|The GMC Sierra and Chevrolet Silverado can haul a 12,000-lb, 38-foot-long horse trailer up an eight-percent grade at 100 km/h. Photo: Howard Elmer|
It’s no news that General Motors (GM) has had a rough couple of years. The automaker’s troubles during the global financial crisis have made front-page news around the world.
How has all this affected GM’s fleet business? After all, the division is a substantial part of the overall business; any vehicle the automaker builds can be purchased as a business car.
Post-bankruptcy, post-recession, GM has some interesting fleet options available, as showcased at a 2011 model year preview event earlier this summer.
For 2011, all the familiar GM nameplates are joined by several new offerings, including the small Chevrolet Cruze, the electric Chevrolet Volt, the resurrected Buick Regal and the two-door Cadillac CTS Coupe.
Some of these may very well be of interest, depending on your business, but in my view the really important fleet news comes from heavy-duty truck department this year.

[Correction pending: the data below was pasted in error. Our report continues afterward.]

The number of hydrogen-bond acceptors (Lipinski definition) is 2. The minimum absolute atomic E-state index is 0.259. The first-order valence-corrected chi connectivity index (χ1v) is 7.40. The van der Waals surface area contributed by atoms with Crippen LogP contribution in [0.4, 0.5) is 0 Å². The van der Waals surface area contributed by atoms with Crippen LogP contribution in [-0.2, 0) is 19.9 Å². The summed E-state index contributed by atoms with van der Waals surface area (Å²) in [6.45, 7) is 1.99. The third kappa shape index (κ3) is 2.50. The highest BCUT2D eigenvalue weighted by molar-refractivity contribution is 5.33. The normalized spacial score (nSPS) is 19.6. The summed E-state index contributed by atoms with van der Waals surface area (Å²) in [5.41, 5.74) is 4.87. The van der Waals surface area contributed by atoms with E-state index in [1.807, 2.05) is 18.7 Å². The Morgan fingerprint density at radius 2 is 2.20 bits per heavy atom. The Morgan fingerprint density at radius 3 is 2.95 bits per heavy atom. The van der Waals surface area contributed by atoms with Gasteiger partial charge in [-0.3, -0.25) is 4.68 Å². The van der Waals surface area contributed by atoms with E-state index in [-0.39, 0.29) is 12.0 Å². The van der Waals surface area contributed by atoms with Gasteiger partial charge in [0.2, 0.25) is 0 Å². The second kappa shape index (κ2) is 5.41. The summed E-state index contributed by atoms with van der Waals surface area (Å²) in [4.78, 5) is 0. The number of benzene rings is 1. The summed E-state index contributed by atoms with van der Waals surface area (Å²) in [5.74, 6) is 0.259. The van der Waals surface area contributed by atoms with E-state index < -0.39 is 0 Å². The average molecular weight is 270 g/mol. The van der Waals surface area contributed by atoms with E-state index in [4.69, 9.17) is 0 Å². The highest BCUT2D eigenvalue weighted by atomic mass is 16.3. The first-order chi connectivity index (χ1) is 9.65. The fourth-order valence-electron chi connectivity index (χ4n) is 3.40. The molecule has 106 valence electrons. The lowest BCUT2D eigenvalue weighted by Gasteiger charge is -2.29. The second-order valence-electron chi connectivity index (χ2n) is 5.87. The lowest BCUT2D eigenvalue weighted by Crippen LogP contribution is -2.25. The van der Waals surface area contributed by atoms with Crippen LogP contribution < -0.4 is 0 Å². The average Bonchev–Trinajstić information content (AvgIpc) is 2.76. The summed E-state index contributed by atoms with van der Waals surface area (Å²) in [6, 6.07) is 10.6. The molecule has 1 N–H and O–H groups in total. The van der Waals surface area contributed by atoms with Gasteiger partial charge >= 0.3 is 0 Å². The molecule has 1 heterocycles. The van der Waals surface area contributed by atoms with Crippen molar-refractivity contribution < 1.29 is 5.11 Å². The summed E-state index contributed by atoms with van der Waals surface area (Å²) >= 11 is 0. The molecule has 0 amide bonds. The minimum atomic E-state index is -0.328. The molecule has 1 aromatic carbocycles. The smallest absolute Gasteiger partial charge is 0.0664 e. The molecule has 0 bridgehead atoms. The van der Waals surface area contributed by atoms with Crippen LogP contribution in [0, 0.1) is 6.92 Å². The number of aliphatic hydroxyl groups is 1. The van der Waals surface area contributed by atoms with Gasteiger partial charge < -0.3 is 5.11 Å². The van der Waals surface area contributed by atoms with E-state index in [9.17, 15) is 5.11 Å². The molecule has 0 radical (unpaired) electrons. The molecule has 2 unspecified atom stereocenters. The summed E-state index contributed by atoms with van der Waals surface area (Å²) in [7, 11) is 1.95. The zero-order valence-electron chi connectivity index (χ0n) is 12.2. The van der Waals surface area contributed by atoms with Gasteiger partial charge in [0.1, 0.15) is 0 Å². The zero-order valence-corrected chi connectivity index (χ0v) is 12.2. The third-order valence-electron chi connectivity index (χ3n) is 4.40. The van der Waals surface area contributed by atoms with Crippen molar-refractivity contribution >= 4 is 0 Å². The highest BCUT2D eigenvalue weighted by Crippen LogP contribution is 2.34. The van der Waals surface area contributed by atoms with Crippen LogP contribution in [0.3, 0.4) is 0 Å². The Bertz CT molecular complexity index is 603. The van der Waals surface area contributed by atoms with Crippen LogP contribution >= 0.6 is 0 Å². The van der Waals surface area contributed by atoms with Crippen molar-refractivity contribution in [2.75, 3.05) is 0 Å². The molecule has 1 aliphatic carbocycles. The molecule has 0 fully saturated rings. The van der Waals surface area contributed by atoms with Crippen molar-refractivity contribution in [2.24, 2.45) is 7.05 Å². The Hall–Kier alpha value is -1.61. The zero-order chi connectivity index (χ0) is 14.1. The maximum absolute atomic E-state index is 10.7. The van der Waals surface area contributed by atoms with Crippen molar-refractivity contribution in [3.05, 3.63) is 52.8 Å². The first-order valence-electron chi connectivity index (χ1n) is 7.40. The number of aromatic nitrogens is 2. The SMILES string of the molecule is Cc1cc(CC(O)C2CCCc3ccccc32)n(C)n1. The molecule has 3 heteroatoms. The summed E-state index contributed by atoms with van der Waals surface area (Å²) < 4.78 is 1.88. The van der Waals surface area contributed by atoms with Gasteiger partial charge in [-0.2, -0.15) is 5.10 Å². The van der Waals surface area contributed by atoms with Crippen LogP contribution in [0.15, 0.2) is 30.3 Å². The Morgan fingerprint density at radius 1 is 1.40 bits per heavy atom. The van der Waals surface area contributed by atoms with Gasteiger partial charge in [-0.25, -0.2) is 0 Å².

GM has released an all-new (redesigned from the inside out) 2500 and 3500-series truck under the twin Chevrolet Silverado and the GMC Sierra banners.
When I say these trucks are new from the inside out, I mean the company has spent most of its development dollars on the powertrain and chassis, and comparatively little on the interior and the shape of the tin. But capacity is where GM has recently fallen off, and its designers knew it. This effort at least puts them back in competition with Ford, if not so much with Dodge.
During my first drive of these 2011 models I drove a 3500-series Chevrolet that can carry 6,635lb and a 2500-series truck that can haul 4,192 lb. These numbers have increased significantly thanks to a whole new chassis. Also the upgraded 6.6-litre Duramax V8 diesel engine is now rated at 397hp and a stunning 765 pound-feet of torque—more than the new Ford and significantly more than the Dodge Ram.
And what will this heavy chassis pull with all that power? Well, the claim is 17,000lb of conventional towing (up from 13,000lb on the 2010 model) and 21,700lb of fifth-wheel towing (up from 16,500lb on the 2010). These capacities are slightly higher than those of Ford and are pulling well away from those of Ram. In all of the above areas, GM claims to currently have the best-in-class power, towing and payload.